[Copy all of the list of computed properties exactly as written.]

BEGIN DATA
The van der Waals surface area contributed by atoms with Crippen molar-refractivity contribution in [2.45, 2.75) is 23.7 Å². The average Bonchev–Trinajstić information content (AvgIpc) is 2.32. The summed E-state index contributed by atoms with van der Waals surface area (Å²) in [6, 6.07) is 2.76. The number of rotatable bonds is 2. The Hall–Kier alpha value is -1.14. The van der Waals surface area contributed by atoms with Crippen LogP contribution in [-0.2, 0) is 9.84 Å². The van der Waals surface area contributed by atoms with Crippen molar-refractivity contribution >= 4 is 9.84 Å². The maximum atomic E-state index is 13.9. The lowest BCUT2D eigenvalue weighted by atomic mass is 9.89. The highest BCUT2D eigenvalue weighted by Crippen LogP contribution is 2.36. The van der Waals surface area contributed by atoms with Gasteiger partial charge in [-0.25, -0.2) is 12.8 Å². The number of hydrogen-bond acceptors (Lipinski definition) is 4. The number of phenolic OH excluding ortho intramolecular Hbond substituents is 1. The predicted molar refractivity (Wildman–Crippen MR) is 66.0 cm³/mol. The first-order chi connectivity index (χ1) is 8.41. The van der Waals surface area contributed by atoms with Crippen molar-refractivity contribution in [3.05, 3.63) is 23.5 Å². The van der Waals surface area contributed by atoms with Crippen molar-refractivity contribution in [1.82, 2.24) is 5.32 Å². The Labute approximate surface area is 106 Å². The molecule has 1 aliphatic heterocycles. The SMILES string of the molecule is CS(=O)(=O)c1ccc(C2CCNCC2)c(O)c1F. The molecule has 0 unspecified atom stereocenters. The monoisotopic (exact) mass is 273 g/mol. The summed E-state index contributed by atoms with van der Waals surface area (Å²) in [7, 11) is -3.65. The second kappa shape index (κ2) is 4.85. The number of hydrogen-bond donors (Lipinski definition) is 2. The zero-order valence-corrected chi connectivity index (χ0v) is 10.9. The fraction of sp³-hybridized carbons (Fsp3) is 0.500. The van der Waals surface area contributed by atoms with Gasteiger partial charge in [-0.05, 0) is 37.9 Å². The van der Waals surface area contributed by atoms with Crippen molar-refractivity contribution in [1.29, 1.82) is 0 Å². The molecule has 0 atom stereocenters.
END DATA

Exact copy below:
The van der Waals surface area contributed by atoms with Crippen molar-refractivity contribution in [2.45, 2.75) is 23.7 Å². The average Bonchev–Trinajstić information content (AvgIpc) is 2.32. The summed E-state index contributed by atoms with van der Waals surface area (Å²) in [6, 6.07) is 2.76. The number of rotatable bonds is 2. The Hall–Kier alpha value is -1.14. The van der Waals surface area contributed by atoms with Crippen LogP contribution in [-0.2, 0) is 9.84 Å². The van der Waals surface area contributed by atoms with Crippen molar-refractivity contribution >= 4 is 9.84 Å². The maximum atomic E-state index is 13.9. The lowest BCUT2D eigenvalue weighted by atomic mass is 9.89. The highest BCUT2D eigenvalue weighted by Crippen LogP contribution is 2.36. The van der Waals surface area contributed by atoms with Gasteiger partial charge in [-0.25, -0.2) is 12.8 Å². The number of hydrogen-bond acceptors (Lipinski definition) is 4. The number of phenolic OH excluding ortho intramolecular Hbond substituents is 1. The predicted molar refractivity (Wildman–Crippen MR) is 66.0 cm³/mol. The first-order chi connectivity index (χ1) is 8.41. The van der Waals surface area contributed by atoms with Crippen molar-refractivity contribution in [3.05, 3.63) is 23.5 Å². The van der Waals surface area contributed by atoms with Crippen molar-refractivity contribution in [1.82, 2.24) is 5.32 Å². The Labute approximate surface area is 106 Å². The molecule has 1 aliphatic heterocycles. The SMILES string of the molecule is CS(=O)(=O)c1ccc(C2CCNCC2)c(O)c1F. The molecule has 0 unspecified atom stereocenters. The monoisotopic (exact) mass is 273 g/mol. The summed E-state index contributed by atoms with van der Waals surface area (Å²) in [7, 11) is -3.65. The second kappa shape index (κ2) is 4.85. The number of hydrogen-bond donors (Lipinski definition) is 2. The zero-order valence-corrected chi connectivity index (χ0v) is 10.9. The fraction of sp³-hybridized carbons (Fsp3) is 0.500. The van der Waals surface area contributed by atoms with Gasteiger partial charge in [-0.05, 0) is 37.9 Å². The van der Waals surface area contributed by atoms with Crippen molar-refractivity contribution in [1.29, 1.82) is 0 Å². The molecule has 0 atom stereocenters.